# Inequality using Calculus

#### jacks

##### Well-known member
Prove that $\displaystyle \sin x+2x \geq \frac{3x(x+1)}{\pi}\forall x\in \left[0,\frac{\pi}{2}\right]$

#### tkhunny

##### Well-known member
MHB Math Helper
I'm tempted to "use calculus" to produce the Taylor Series for f(x) = sin(x) and then observe that:

$$\sin(x) < x - \frac{x^{3}}{6}$$

#### Ackbach

##### Indicium Physicus
Staff member
I think I would approach it this way: minimize the function
$$f(x)=\sin(x)+2x-\frac{3x(x+1)}{\pi}$$
on the interval $[0,\pi/2]$ using the standard calculus techniques. There's one critical point near $0.88$, and then you have the endpoints. The left endpoint, I think, will end up being the smallest point on the graph. The second derivative might come in handy.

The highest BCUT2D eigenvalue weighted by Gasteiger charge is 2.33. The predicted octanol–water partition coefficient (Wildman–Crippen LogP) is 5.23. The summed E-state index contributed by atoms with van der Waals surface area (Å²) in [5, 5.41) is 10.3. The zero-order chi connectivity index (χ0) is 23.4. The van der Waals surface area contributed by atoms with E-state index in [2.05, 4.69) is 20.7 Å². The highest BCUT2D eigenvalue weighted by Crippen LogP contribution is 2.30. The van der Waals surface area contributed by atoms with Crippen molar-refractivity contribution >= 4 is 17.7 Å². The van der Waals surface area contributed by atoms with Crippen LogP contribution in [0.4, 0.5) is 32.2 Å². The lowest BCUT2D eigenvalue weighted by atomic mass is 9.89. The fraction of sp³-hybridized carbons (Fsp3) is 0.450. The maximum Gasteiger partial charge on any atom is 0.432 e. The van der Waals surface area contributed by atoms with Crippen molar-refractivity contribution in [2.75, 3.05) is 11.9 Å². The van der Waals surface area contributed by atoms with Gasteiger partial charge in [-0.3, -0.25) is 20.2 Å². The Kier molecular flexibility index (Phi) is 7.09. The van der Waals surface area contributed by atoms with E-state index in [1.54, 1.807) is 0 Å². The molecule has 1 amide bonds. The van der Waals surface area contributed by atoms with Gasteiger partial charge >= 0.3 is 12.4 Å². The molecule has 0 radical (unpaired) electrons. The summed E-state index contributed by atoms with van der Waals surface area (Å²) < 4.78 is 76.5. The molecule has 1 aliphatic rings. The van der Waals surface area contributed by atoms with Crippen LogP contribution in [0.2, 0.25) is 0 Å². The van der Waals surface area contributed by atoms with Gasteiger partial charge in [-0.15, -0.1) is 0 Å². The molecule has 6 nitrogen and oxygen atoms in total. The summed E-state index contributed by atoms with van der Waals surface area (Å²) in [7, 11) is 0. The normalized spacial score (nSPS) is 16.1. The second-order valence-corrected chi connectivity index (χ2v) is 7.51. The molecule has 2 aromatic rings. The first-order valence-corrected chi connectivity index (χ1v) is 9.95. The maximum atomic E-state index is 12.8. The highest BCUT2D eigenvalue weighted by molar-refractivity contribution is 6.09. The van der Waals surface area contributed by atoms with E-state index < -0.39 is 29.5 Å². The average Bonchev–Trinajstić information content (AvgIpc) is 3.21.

#### awkward

##### Member
Here is a slightly different approach.

Using f(x) as defined in post #3, show that $$f''(x) < 0$$ for all x, so f is concave. By computation, show that $$f(0) = 0$$ and $$f(\pi / 2) > 0$$. This is enough to conclude that $$f(x) > 0$$ on $$[0 , \pi/2]$$.